SEATTLE (AP) — Johnny Giavotella took advantage of a rattled Seattle reliever to lift the Kansas City Royals.
His three-run homer in the seventh inning helped the Royals beat the Mariners 7-5 on Sunday.
The Royals’ seventh began with a double by Eric Hosmer. Reliever Danny Farquhar then struck out Billy Butler and appeared to strike out Danny Valencia on a 2-2 curveball. But home plate umpire Marcus Pattillo called it a ball, causing Farquhar to throw up his arms in disgust.
“I’m pretty sure umpires don’t like that,” Valencia said.
Farquhar certainly was miffed and it seemed to have an impact on the rest of his inning. He would go on to walk Valencia and Alex Gordon, loading the bases. Lorenzo Cain tied the game with a sacrifice fly to center. Then Giavotella, promoted from Triple-A Omaha on Thursday, hit Farquhar’s first pitch for his first home run.
“Sometimes you want pitches and they are not called,” Farquhar said. “You can’t let that affect you. I want everything called a strike, so that is nothing different for me.”
Valencia added, ‘it’s part of the game. It’s going to happen. No one’s perfect out there. Fortunately, it was in my favor.”
Alcides Escobar had given the Royals the early lead with a second-inning grand slam off starter Roenis Elias.
But the Mariners rallied behind Dustin Ackley’s two homers and Kyle Seager’s two-run shot to take a 7-5 lead by the fifth.
As the Royals began to rally in the seventh, manager Ned Yost, with his bullpen rested and ready, turned to batting coach Pedro Grifol and said, “if tie or take the lead here, we’re pretty set up with (Aaron) Crow, (Wade) Davis and Holly (closer Greg Holland) ready. Then, boom, it happened. And, boom, it worked out.”
Crow and Davis held the Mariners to one hit each and Holland came on in the ninth to pick up his ninth save in 10 opportunities.
Louis Coleman (1-0), who worked a scoreless sixth, earned the victory.
The Mariners committed a season-high five errors.
“One thing I don’t do is make excuses for guys,” Mariners manager Lloyd McClendon said, “so the onus is on the players in the locker room today. You got a question about errors, you go talk to them.”
McClendon would use Pattillo’s inconsistent strike zone as an excuse.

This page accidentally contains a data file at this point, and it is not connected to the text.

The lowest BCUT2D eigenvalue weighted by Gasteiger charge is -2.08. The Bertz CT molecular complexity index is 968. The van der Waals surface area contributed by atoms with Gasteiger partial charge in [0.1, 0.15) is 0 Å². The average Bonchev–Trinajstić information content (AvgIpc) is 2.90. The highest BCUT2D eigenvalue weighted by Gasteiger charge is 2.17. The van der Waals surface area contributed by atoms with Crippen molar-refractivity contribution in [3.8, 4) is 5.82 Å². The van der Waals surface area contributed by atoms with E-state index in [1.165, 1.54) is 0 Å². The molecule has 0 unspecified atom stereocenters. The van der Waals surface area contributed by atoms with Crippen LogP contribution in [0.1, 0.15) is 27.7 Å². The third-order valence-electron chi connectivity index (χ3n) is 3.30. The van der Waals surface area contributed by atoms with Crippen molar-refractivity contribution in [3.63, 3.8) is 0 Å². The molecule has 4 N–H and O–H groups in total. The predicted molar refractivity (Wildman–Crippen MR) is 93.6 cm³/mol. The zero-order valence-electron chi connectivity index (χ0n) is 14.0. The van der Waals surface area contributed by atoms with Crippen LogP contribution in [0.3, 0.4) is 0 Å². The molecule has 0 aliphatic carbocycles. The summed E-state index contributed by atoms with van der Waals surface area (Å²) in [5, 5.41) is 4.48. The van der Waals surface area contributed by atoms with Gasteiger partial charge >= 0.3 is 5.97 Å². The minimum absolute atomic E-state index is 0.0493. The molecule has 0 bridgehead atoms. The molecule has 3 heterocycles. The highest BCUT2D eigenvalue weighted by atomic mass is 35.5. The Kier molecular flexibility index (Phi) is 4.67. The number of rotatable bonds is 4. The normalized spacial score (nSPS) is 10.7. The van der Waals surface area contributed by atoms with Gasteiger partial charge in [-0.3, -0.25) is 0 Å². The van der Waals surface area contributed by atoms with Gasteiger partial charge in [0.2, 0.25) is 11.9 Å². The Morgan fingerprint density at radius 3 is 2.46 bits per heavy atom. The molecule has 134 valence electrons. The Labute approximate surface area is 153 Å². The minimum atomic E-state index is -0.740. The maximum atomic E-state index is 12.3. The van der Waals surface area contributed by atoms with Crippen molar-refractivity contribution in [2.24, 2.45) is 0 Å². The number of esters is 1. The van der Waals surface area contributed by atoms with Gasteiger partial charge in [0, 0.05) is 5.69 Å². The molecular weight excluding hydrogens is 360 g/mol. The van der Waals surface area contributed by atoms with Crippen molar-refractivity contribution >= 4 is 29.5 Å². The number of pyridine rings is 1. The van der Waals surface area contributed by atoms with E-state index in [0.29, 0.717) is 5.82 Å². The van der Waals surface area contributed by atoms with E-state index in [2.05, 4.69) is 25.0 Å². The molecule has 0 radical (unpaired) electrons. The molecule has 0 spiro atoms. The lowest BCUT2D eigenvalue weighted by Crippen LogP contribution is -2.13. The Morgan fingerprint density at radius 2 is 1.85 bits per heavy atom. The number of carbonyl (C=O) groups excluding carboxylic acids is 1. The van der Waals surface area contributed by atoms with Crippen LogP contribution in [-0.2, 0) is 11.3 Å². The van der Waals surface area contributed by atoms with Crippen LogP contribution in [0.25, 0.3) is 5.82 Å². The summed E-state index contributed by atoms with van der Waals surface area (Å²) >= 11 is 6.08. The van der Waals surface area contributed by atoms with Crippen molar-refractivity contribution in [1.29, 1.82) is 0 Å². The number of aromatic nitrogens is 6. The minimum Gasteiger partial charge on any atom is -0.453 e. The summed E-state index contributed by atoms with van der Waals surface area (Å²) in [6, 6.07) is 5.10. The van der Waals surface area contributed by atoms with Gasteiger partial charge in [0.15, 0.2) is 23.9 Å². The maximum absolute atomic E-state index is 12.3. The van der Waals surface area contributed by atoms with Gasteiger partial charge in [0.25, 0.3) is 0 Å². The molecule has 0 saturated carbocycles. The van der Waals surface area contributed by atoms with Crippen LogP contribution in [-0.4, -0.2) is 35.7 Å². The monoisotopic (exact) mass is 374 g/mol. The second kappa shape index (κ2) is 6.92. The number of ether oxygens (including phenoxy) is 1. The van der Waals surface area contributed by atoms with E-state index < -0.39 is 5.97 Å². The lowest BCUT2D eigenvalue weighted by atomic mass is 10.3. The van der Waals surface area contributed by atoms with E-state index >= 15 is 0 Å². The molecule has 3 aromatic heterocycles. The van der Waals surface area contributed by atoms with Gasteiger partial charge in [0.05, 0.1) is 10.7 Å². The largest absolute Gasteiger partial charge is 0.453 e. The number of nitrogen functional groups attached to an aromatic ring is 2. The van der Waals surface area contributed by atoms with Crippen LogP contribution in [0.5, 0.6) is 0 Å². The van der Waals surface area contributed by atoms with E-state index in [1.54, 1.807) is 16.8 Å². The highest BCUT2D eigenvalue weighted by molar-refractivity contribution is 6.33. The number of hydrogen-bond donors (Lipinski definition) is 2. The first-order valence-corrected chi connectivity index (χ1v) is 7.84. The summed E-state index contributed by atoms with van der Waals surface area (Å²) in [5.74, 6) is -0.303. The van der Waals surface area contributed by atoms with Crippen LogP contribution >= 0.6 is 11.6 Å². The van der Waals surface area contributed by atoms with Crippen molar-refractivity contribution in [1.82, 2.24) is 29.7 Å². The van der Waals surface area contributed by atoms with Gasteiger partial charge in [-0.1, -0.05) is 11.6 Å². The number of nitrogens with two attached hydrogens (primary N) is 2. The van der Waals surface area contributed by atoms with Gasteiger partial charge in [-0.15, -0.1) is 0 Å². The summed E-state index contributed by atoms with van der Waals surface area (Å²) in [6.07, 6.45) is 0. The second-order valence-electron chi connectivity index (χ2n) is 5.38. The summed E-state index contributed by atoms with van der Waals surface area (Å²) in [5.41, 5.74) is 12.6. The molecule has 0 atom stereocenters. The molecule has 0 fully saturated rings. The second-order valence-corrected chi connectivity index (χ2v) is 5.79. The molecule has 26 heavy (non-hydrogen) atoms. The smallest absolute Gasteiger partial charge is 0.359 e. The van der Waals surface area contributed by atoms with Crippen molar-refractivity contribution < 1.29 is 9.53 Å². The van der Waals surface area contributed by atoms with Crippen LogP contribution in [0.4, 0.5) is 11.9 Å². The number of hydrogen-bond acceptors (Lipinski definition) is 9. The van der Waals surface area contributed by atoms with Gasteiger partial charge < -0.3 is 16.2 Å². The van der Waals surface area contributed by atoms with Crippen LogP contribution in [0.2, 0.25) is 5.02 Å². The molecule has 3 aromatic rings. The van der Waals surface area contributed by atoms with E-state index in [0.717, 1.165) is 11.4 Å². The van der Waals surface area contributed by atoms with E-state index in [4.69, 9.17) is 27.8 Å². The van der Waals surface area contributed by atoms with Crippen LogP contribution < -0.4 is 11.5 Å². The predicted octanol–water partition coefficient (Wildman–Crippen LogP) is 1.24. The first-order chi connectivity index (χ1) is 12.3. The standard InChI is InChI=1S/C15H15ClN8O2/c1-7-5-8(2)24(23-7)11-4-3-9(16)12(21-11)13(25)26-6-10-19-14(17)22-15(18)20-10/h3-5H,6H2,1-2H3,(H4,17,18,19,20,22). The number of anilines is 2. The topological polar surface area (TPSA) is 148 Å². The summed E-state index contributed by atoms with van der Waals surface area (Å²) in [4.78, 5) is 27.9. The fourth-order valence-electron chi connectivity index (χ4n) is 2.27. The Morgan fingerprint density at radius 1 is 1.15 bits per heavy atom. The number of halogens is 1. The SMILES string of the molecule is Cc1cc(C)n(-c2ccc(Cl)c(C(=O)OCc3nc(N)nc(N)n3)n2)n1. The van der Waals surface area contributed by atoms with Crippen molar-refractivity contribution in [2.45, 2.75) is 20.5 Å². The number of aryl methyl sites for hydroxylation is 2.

“I’m not going to argue for that type of stuff,” he said. “Listen, we didn’t play a very good game. You can analyze any way you want to. I told the team, ‘we didn’t play very good.’ We kicked ourselves in the ass today. It’s that simple.”
Yost, when asked about Farquhar’s borderline pitch, said, “we were upset when we didn’t get a third strike on (Mike) Zunino, too, which ended up costing us two runs. That’s part of the game.”
That pitch came in the Mariners three-run, second-inning rally. After Ackley hit his first home run to open the inning, Stephen Romero was hit by a pitch, bring up Zunino.
Starter Jeremy Guthrie believed he had Zunino struck out but it was called a ball. Zunino then singled to right and both runners scored on a double by Brad Miller, ending a 0-for-19 slide.
A pair of errors in the fourth allowed the Royals to build the lead by to 5-3. Giavotella walked and Escobar singled. Catcher Zunino tried to pick Giavotella off second but his throw scooted into center for an error, with the runners advancing. First baseman Justin Smoak then bobbled Nori Aoki’s bouncer, allowing Giavotella to score.
Seager, who missed the previous two games with flu-like symptoms, hit his sixth home run in the fourth followed by Ackley’s second, his first career multiple home-run game. Ackley also had a home run in the sixth inning Saturday, giving him three in three straight at-bats. He has four on the season.
“I’ve been seeing the ball pretty well,” Ackley said, “putting good swings on balls and not missing things.”
The Mariners added a run in the fifth on Corey Hart’s two-out single, scoring James Jones from second.